Sweden believes it has gone very nearly as far as it is possible to go in meeting the demands of Turkey’s president, Recep Tayyip Erdogan, who has a casting vote on whether the country’s application to join NATO is successful.
In May 2022, responding to the threat posed by Russian President Vladimir Putin’s invasion of Ukraine a few weeks before, Sweden and Finland applied to join NATO. The move was greeted with some apprehension by Sweden’s Kurdish citizens. To the Kurdish community NATO meant Turkey, a long-time NATO member – and Turkey had for many years been fighting Kurdish separatists within the country, and also Kurdish Peshmerga forces along the Turco-Syrian and Turco-Iranian borders.
Erdogan, who held up progress on both applications for months, has insisted that Sweden take effective action against its Kurdish minority as the price for lifting his veto. Even though the Swedish government decided on June 11 to extradite a Turkish citizen resident in Sweden who had been convicted in 2013 of a drug crime in Turkey, what Sweden has done so far has not satisfied Erdogan. He recently reversed his objection to Finland’s application, but continues to blackball Sweden. The matter has turned into a conflict between Sweden’s widely acknowledged humanitarian, tolerant, liberal values, and Erdogan’s determination to crush the movement for Kurdish independence at all costs.
The forthcoming NATO summit, scheduled for July 10, will be dealing with vital issues arising from Russia’s partial and illegal occupation of Ukraine. The organization as a whole very much hoped that the meeting would see it significantly strengthened by the acquisition of two new members. That will not now take place. At a press conference on March 17 with his Finnish counterpart, Erdogan praised Finland’s “authentic and concrete steps” on Turkish security, and withdrew his opposition to its joining NATO. He continuesd to maintain that Sweden has a way to go before he is satisfied. On June 9 Erdogan said: “Sweden at the moment is a country that terror organizations use as a playground. In fact, there are terrorists even in this country’s parliament.”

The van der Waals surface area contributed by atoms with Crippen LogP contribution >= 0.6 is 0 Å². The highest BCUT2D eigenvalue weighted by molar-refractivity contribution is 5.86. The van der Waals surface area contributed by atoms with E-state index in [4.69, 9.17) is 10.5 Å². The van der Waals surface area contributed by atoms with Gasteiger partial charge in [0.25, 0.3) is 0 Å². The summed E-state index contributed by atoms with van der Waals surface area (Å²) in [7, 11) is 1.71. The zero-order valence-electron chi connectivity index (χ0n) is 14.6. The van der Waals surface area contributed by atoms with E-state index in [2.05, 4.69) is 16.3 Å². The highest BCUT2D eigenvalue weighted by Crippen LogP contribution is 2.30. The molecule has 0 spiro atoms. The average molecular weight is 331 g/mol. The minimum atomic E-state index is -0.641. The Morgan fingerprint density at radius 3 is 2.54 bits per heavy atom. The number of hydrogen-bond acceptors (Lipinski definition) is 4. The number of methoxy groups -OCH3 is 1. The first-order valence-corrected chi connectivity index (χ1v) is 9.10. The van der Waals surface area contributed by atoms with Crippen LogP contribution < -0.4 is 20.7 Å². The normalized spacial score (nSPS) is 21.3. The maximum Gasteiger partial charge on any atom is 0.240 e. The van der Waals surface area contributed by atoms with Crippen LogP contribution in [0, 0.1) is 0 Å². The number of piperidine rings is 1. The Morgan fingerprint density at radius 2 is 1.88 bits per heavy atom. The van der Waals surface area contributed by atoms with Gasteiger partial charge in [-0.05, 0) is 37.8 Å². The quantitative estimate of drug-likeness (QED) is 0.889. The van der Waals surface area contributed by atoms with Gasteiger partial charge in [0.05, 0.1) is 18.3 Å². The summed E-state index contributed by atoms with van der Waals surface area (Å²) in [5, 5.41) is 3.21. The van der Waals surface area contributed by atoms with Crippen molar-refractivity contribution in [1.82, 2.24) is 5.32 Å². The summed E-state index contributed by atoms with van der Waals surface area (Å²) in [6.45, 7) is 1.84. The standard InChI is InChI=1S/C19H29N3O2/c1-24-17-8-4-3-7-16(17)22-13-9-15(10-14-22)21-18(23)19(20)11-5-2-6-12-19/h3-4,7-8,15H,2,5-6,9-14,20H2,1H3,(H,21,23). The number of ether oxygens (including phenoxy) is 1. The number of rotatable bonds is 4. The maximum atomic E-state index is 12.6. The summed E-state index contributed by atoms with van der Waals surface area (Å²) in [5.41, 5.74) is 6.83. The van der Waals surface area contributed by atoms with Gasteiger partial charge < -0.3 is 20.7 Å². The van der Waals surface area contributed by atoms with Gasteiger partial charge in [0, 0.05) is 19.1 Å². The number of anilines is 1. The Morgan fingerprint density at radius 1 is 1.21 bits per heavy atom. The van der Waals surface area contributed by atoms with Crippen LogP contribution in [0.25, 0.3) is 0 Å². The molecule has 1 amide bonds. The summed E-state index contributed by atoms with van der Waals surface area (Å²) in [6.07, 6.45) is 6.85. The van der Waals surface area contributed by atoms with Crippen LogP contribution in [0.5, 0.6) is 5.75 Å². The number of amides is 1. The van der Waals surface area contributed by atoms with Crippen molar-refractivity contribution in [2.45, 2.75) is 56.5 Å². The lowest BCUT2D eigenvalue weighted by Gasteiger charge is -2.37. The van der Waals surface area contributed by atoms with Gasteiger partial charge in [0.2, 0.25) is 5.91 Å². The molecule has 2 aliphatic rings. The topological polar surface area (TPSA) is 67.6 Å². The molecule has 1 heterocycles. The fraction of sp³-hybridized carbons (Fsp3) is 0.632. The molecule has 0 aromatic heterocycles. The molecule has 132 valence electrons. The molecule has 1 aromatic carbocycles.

He was referring to the leading Swedish politician Amineh Kakabaveh, a member of parliament, who grew up in a poor Kurdish home in western Iran. She is a strong advocate for Kurdish self-determination in the Middle East and a fierce critic of Erdogan.
Kurds represent some 20 percent of Turkey’s 84 million population, and nationalist demands from the more extreme Kurdish elements seem to the Turkish establishment to represent a threat to the integrity of the state. The PKK, founded in 1978, is a political group seeking Kurdish independence and has not been averse to pursuing its political ends by way of armed terrorist attacks within Turkey. Erdogan has responded by proscribing the PKK as a terrorist organization (a designation now widely adopted internationally), and to combat the PKK and its associate bodies where they are strongest – in northern Syria and Iraq.